“What’s in your wallet?” You probably quickly recognized that question from the credit card commercial on TV. There’s Samuel L. Jackson, wanting to know the contents of your billfold, and if that special credit card he especially wants you to have, is in there.
So, what’s really in your wallet? There’s probably some cash, a credit card or cards, driver’s license, insurance information, and other stuff. There may be some pictures, some information you need to keep handy, like phone numbers. You keep stuff in your wallet that you feel you need to keep nearby. It may not be important to others, but that stuff is important to you.
Recently, my cousin, Cliff, phoned me about a wallet. In cleaning out items while working through his late mother’s and father’s estate, he came across our grandfather’s wallet. He thought I might be interested in it. I was.
It was interesting to go through the old wallet. Our grandfather, Lonnie McPhail, passed away around 1990. We grandkids always knew him as Daddy Mac. In the wallet was his last driver’s license and his wife’s driver’s license. There were several old cards relating to the Masons and Eastern Star, which they both were actively involved. His social security card, along with several other various old cards and receipts in the old billfold. But we didn’t find any cash or credit cards. (He probably never used a credit card.)
But in the wallet we found something more interesting than those items. It was a folded up, yellowed, cut out piece from a newspaper. It’s hard to tell how long he had carried it around in his billfold. But from how yellowed it looked, he must have had it tucked in there for quite a while.
It was a poem. I don’t think Daddy Mac was much into poetry, so what the poem said must had meant a lot to him. After reading it, I knew why. The poem is “Your Name,” and it was written by Edgar A. Guest. Here it is:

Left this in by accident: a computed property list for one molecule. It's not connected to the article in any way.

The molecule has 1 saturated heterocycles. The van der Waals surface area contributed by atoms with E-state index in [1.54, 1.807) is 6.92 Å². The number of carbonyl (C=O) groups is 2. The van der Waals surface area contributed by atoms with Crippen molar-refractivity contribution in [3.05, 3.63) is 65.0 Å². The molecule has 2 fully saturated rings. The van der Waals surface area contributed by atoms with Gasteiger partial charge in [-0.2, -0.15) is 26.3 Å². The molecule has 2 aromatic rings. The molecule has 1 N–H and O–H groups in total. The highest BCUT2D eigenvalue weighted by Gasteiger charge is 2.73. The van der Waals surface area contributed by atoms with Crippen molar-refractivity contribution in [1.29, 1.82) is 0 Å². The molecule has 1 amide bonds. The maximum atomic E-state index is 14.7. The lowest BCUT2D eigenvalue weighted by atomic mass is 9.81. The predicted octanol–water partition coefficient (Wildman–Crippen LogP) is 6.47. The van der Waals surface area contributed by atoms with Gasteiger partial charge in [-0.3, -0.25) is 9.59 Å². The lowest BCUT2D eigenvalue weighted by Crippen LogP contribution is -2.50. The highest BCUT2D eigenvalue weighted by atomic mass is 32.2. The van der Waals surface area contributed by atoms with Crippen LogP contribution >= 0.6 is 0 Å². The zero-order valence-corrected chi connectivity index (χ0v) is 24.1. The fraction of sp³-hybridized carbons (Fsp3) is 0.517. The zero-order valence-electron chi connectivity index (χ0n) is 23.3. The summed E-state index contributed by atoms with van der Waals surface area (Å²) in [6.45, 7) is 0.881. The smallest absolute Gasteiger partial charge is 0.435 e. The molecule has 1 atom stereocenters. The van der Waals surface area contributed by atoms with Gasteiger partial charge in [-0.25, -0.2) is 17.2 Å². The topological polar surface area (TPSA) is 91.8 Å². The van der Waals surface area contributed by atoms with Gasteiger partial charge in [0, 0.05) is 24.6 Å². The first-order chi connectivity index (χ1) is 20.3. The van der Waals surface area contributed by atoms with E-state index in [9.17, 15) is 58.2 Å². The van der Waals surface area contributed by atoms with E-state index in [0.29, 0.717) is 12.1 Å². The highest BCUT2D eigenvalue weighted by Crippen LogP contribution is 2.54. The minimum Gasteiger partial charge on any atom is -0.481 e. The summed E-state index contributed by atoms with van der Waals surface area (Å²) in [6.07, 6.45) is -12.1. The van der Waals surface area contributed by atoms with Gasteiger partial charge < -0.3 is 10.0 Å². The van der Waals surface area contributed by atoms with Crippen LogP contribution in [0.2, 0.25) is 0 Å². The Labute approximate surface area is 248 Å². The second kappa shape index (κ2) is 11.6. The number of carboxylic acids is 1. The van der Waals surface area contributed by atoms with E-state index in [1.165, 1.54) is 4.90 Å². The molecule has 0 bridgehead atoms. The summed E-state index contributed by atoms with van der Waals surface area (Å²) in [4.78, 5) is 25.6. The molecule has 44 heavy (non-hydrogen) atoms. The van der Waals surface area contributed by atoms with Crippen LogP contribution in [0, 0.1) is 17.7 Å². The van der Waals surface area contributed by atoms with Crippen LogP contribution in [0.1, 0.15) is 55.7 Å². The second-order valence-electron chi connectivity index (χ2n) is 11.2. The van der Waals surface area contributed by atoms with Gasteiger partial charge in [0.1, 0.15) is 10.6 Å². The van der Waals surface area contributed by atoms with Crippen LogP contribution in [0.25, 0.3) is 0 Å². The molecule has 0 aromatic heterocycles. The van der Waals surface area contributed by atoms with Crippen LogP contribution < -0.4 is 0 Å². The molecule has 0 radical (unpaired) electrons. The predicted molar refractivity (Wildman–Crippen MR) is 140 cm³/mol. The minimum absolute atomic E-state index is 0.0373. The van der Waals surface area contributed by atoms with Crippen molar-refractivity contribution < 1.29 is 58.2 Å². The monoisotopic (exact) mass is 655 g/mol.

You got it from your father, t’was the best he had to give.
And right gladly he bestowed it. It’s yours, the while you live.
You may lose the watch he gave you and another you may claim,
But remember, when you’re tempted, to be careful of his name.
It was fair the day you got it, and a worthy name to bear,
When he took it from his father, there was no dishonor there.
Through the years he proudly wore it, to his father he was true,
And that name was clean and spotless when he passed it on to you.
Oh, there’s much that he has given that he values not at all.
He has watched you break your playthings in the days when you were small.
You have lost the knife he gave you and you’ve scattered many a game,
But you’ll never hurt your father if you’re careful with his name.
It is yours to wear forever, yours to wear the while you live,
Yours, perhaps, some distant morning, another boy to give.
And you’ll smile as did your father, with a smile that all can share,
If a clean name and a good name, you are giving him to wear.
It was important to Daddy Mac that he carry on in the right manner, the McPhail name that was given to him by my great grandfather, Iverson McPhail. He instilled that into his son, my daddy, L.F. McPhail. And daddy passed that on to me. That doesn’t mean that all three generations of McPhail men, Sr., Jr., and III (that’s me), didn’t ever do anything stupid. We all did. But it was always important to try to not do anything that would be a bad reflection on the family name.
It was so important to Lonnie McPhail that he carried the poem around in his wallet. There are probably many fathers reading this today who feel the same way. So, this Father’s Day, along with that shirt, maybe you can tell him that you’ll do what you can to be careful with his name. I bet he’ll appreciate it much more than the shirt.
Mac McPhail, raised in Sampson County, lives in Clinton and can be reached at firstname.lastname@example.org